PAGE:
It's weird how something major in your life can happen, and while you're waiting for it to happen you can know so little about it and wonder so much, but then soon after it happens, it feels like it's always been that way the whole time. It felt that way with going into the mission field, coming back from serving a mission, getting married, and most recently with having Jane.
I remember wondering so much about what it would be like to have a kid - to not be able to go to movies freely anymore, or to doing a round of 9 with Amy for FHE, or any of the other things that are easy to do when you don't have kids. (Incidentally, shouldn't there be a word for married people without children? MWOC? Maybe I'll just use that.)
Every so often Amy and I will get out on a date night and all of sudden it comes back how easy it is to be MWOC. You get in and out of a car without having to pick anything else up. You walk into a restaurant and don't have to pick up a high chair. Heck, you walk in and don't even have to worry about what it is that your kid is going to eat for a meal. You can walk into a movie theater and hold hands and it makes sense and doesn't feel forced. That's how it feels, by the way, when you try and hold hands with your spouse and you're also carrying a baby, or pushing a stroller, or holding onto whatever else. It just doesn't make sense to do that, let alone to do the whole door opening thing at the car.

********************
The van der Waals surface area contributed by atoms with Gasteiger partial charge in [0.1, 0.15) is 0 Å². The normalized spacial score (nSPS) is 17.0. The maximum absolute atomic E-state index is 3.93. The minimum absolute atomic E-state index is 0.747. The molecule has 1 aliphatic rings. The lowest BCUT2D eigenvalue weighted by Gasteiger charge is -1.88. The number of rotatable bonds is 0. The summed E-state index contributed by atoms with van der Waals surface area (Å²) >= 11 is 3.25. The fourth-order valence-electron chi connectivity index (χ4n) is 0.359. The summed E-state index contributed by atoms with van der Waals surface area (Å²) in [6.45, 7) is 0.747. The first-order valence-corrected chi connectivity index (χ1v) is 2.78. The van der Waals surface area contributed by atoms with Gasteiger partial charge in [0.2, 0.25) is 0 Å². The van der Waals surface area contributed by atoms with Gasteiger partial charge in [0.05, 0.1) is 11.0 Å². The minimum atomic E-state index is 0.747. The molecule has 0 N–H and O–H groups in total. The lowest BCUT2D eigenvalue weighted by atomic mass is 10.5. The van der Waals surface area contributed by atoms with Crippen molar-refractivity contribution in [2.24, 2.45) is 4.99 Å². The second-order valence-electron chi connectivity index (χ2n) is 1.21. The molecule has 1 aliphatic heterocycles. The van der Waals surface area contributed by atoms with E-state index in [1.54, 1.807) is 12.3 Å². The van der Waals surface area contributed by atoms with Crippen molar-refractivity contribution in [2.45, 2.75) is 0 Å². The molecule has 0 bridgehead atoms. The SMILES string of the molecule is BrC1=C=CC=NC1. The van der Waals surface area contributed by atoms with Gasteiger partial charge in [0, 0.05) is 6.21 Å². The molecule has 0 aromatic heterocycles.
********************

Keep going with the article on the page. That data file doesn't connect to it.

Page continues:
It's so refreshing and nice to have those date nights because it is so easy to just focus on the one that you're with. It becomes such an important thing to do.
And it's during these times that makes me realize how much purpose having Jane brings into my life. I don't just live for myself. Things start to change somewhat when you get married because you can see the impact with immediacy of what your actions and decisions do to the other person, but with a child, it becomes so much bigger. Amy can take care of herself at the restaurant, but Jane doesn't eat if I/we don't think of her. Jane doesn't survive from today through tomorrow if her needs aren't one of the first things that I think of in the day.
That's how it felt a few weeks ago when Amy and I went out. It's not that you can't have meaning when you don't have kids, but having your own family thrusts meaning full force to the very front and center of everything that you do. It is easily one of the most challenging things that I've ever confronted, not because the task of changing diapers, getting food, or anything else you do with babies is difficult, but because it is so constant. And then those needs grow in importance over time.
The nice thing is how rewarding it is. Jane is such a vibrant source of happiness for me. I wonder all the time what it is that filled up my life before this and I really don't know. I guess I just never had any idea then.